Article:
Use storytelling and narrative tools. Use engaging visuals. And most importantly, get everyone involved, answering questions and contributing to the meeting.
Finally, putting all of this into practice, here is our facilitation skills checklist to make your next virtual meeting a success.
Facilitation skills checklist
BEFORE the meeting:
Step 1: Use the video
Whenever possible, always use the video function of any platform that you are using for a virtual meeting. Make sure everyone can see everyone else, that way you’ve got some of the advantages of an in-person real-time meeting.
Step 2: Have people report beforehand
One of the challenges of making a virtual meeting successful is that a large part of most meetings are making reports on what everyone has been doing. Avoid this exercise.
Give everyone the chance to submit reports beforehand and then, if it needs to be part of the meeting, invite comments and ask questions about some of the reports, or a summary of them.
As part of the virtual meeting ground rules, make sure everyone reads the reports before the meeting, otherwise preparing them is a pointless exercise.
Step 3: Prepare team opinions
Get as many opinions and as much information as you can before a call. Often, when team members haven’t prepared, they can have an opinion which can get reversed during a virtual meeting.
Avoid exercises and conversations that waste time. Gather and share inputs and points of views before a meeting so that everyone is on the same page.
Step 4: Know who’s going to be Yoda
In Star Wars, Master Jedi, Yoda, keeps the other Jedi on the same page during some fairly important meetings.
Before your meetings, know who’s going to be Yoda and therefore responsible for driving the conversation forward.
Yoda is also skilled at keeping everyone respectful and avoiding honesty boiling over into something potentially harmful.
DURING the meeting:
Step 1: Connect everyone, make introductions
Make sure everyone is connected at the start of a meeting. Make introductions and go around the room to give the team a chance to say what they’re working on and anything else they want to share.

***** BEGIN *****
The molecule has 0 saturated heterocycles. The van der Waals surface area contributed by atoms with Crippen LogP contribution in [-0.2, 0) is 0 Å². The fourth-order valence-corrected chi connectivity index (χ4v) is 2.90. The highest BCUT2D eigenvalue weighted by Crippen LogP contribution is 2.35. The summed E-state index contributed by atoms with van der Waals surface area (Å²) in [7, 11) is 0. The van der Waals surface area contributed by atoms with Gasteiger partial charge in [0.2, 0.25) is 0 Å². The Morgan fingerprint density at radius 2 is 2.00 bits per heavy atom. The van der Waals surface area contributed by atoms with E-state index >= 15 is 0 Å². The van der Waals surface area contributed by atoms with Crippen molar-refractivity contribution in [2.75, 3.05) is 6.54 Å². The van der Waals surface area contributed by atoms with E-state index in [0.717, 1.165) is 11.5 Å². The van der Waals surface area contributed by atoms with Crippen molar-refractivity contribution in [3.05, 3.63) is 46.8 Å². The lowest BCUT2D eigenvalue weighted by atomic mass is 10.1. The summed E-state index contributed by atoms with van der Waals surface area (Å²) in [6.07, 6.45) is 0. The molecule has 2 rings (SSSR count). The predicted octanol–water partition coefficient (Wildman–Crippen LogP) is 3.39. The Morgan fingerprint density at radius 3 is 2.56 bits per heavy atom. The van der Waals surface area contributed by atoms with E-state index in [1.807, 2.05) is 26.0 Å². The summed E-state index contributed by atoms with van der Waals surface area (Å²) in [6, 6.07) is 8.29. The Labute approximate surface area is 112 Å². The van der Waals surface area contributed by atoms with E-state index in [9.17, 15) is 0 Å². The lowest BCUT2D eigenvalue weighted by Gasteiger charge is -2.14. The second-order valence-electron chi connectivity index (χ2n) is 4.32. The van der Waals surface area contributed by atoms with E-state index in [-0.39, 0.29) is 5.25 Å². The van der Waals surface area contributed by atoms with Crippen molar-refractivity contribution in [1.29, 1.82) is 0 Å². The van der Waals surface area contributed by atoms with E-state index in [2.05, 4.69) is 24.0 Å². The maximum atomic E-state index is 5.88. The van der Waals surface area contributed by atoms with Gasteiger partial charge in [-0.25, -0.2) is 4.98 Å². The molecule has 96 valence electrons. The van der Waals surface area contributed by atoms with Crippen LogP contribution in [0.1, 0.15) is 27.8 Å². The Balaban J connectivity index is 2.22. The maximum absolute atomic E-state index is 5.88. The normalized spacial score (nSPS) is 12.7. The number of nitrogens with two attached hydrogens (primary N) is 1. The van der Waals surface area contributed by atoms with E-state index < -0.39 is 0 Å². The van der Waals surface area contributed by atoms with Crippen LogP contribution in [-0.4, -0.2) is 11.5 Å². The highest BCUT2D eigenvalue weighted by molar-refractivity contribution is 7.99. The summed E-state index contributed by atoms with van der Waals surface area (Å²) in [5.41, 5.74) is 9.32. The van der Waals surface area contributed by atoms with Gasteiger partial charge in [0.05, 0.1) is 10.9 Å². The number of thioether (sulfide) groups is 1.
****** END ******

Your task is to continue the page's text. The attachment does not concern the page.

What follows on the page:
Either make this the ice breaker or do this straight after the icebreaker question.
Step 2: Encourage problem-solving
With the team having asynchronous real-time conversations, use this valuable time to solve problems that need a resolution. Get everyone thinking and making creative contributions to the project at the heart of the discussion.
Step 3: Give everyone time to contribute
Either by asking team members to bring a challenge they would benefit from other minds trying to solve, or asking everyone a question whereby they can contribute, make sure the whole team is part of the meeting.
Step 4: Stop people using mute
In a face-to-face meeting, people wouldn’t get up, walk around or tune out and do something else. Unless necessary for someone to use mute, make sure this is a ground rule that no one checks-out of a call by muting it.
Step 5: No multitasking during meetings
Similar to the above, as the virtual meeting facilitator, stop people from doing something else when they’re meant to be proactively in the meeting.
AFTER the meeting:
Formalize the venting process
After most meetings, there is an informal process whereby small groups talk about what happened and in some cases, vent their feelings.
Instead of this happening in partial secret via messenger platforms or in calls after the meeting, have a formal process whereby if there are problems or concerns, these can be discussed at the end of the meeting.
Give the whole team a chance to voice any questions or problems before wrapping the meeting up with a summary and action points.
Over to you
We hope this checklist and process will give you the tools you need to facilitate and run successful virtual meetings.
When managing remote and virtual teams, it takes more time to establish trust and get everyone working on the same page. Virtual meetings are an essential part of that process.
With the right systems and processes in place, you can encourage collaboration, problem-solving and even facilitate real friendships and the creation of a strong team.
Need some advice on putting your virtual team meetings to work? Request a free consultation from our professional team — get the essential guidance right away.